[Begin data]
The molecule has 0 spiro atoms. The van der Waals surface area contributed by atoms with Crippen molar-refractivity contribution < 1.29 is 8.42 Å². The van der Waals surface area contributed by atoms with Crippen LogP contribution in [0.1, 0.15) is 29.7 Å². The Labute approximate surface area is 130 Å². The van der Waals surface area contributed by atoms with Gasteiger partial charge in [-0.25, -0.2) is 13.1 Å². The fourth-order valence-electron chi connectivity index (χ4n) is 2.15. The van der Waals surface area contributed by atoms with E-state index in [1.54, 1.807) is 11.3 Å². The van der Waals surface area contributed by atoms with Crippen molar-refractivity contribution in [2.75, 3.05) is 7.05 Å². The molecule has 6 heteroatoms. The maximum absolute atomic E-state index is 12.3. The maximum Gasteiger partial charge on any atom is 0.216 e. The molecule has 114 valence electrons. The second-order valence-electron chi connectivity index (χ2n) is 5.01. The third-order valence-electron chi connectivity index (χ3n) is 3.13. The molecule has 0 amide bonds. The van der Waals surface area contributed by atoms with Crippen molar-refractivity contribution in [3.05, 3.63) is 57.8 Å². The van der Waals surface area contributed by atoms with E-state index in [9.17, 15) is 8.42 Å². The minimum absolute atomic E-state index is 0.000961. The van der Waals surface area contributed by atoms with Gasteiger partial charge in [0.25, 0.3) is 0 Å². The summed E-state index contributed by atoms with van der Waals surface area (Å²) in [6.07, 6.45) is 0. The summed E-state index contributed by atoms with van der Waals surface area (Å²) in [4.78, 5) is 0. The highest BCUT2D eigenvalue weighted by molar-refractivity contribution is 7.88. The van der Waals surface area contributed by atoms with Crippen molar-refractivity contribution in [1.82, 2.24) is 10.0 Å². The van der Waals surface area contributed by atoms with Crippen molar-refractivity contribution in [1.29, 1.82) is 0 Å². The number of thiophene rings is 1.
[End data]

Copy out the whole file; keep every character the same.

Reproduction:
The molecule has 0 spiro atoms. The van der Waals surface area contributed by atoms with Crippen molar-refractivity contribution < 1.29 is 8.42 Å². The van der Waals surface area contributed by atoms with Crippen LogP contribution in [0.1, 0.15) is 29.7 Å². The Labute approximate surface area is 130 Å². The van der Waals surface area contributed by atoms with Gasteiger partial charge in [-0.25, -0.2) is 13.1 Å². The fourth-order valence-electron chi connectivity index (χ4n) is 2.15. The van der Waals surface area contributed by atoms with E-state index in [1.54, 1.807) is 11.3 Å². The van der Waals surface area contributed by atoms with Crippen molar-refractivity contribution in [2.75, 3.05) is 7.05 Å². The molecule has 6 heteroatoms. The maximum absolute atomic E-state index is 12.3. The maximum Gasteiger partial charge on any atom is 0.216 e. The molecule has 114 valence electrons. The second-order valence-electron chi connectivity index (χ2n) is 5.01. The third-order valence-electron chi connectivity index (χ3n) is 3.13. The molecule has 0 amide bonds. The van der Waals surface area contributed by atoms with Crippen molar-refractivity contribution in [3.05, 3.63) is 57.8 Å². The van der Waals surface area contributed by atoms with E-state index in [9.17, 15) is 8.42 Å². The minimum absolute atomic E-state index is 0.000961. The van der Waals surface area contributed by atoms with Gasteiger partial charge in [0.25, 0.3) is 0 Å². The summed E-state index contributed by atoms with van der Waals surface area (Å²) in [6.07, 6.45) is 0. The summed E-state index contributed by atoms with van der Waals surface area (Å²) in [4.78, 5) is 0. The highest BCUT2D eigenvalue weighted by molar-refractivity contribution is 7.88. The van der Waals surface area contributed by atoms with Crippen molar-refractivity contribution in [1.82, 2.24) is 10.0 Å². The van der Waals surface area contributed by atoms with Crippen molar-refractivity contribution in [1.29, 1.82) is 0 Å². The number of thiophene rings is 1.